So now we've just talked about dog body language and how dogs communicate with each other, we're going to just move on to how dogs are probably translating our behaviour. When we're trying to be nice to dogs we can actually potentially communicate with them in dog body language the same as when one dog goes up to the other and puts their head over the other dog's neck and shoulders in a t-shaped manner which is a challenge or a signal of intent to mount. So when we go up to a dog and loom over them and get into their space in that similar way most dogs don't particularly like it because it is likely mirroring what a dog will do when they are challenging another dog. Things like hugging or greeting behaviour where we lean right over into the dog's space, you can see dogs responding with that curved body language response and in the image in the recording, the lady on the other side is attempting to call her dog towards her so with her voice she's trying to attract the dog to come to her but everything about her body language is telling the dog to stay away she's leaning into that dog's space she would have a much better success of calling her dog to her if she stood upright and even if she walked a few places backwards as she called her dog so she's conflicting the dog probably in what she's asking and what her body language is asking. So we want to try and make sure that we are greeting dogs in a way that doesn't set them off on the wrong foot so we're doing a nice polite greeting in terms of dog body language which means being side on as much as we can.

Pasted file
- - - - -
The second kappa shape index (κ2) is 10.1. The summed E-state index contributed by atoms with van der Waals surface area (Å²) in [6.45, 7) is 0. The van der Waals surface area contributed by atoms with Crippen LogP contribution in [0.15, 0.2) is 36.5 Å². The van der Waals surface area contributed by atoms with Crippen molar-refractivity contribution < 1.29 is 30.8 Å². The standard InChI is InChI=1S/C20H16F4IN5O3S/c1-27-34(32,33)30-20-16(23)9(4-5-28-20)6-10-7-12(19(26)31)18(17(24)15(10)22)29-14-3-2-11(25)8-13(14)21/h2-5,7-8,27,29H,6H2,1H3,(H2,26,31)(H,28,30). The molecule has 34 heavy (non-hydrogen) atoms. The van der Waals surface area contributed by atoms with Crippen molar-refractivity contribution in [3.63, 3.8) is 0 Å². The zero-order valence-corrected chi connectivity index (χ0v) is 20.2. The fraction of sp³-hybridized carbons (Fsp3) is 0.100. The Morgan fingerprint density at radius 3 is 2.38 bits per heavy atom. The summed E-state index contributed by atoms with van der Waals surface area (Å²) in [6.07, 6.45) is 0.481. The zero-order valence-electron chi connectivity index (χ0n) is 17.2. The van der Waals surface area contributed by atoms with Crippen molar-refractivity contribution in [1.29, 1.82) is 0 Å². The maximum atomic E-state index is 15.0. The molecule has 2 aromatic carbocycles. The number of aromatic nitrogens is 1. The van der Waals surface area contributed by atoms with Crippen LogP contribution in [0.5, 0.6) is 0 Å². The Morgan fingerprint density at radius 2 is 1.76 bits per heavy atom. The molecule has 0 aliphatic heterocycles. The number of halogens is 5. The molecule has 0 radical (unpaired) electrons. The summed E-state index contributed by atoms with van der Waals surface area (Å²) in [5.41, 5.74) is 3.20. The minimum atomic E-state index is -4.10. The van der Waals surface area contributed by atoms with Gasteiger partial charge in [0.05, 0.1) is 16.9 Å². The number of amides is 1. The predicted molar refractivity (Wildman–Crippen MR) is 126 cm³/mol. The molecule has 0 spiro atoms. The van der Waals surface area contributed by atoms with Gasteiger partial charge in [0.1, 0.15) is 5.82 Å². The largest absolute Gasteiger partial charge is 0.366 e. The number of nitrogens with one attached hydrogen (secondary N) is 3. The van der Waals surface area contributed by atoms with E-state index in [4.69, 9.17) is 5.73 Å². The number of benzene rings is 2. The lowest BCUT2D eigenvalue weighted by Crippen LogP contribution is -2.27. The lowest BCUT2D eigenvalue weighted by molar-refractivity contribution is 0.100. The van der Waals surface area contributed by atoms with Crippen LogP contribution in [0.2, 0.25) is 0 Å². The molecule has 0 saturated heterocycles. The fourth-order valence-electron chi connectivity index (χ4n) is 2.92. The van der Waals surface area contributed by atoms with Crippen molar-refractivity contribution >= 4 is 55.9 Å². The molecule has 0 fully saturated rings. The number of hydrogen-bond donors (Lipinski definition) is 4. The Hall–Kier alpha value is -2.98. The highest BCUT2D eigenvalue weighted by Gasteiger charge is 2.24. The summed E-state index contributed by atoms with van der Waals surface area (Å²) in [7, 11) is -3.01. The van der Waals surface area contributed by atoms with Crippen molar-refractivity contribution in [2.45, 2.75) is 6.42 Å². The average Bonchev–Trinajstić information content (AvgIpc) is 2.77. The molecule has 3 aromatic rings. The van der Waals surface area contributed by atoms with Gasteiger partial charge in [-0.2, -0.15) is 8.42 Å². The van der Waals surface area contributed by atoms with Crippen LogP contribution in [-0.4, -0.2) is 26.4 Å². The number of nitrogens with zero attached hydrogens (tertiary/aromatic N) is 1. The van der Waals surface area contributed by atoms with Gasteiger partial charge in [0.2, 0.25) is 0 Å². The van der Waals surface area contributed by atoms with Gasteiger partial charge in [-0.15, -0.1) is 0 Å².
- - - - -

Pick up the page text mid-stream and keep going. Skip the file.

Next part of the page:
You can see this lady here is side on to the dog. She's leaning away out of the dog's face. She's touching the dog's chest here rather than the top of its head. Dogs will generally struggle with this because the hand is disappearing. They can't see where that hand is going and at best I often see dogs kind of tolerating it but their head is dipping as the person's stroking so try to avoid head stroking and move down to the chest. Instead where the dog is confident that the hand is in front of them, make sure that the eye contact is not direct. I say relaxed and friendly but that doesn't mean much but just trying to avoid a direct front-on approach and direct eye contact.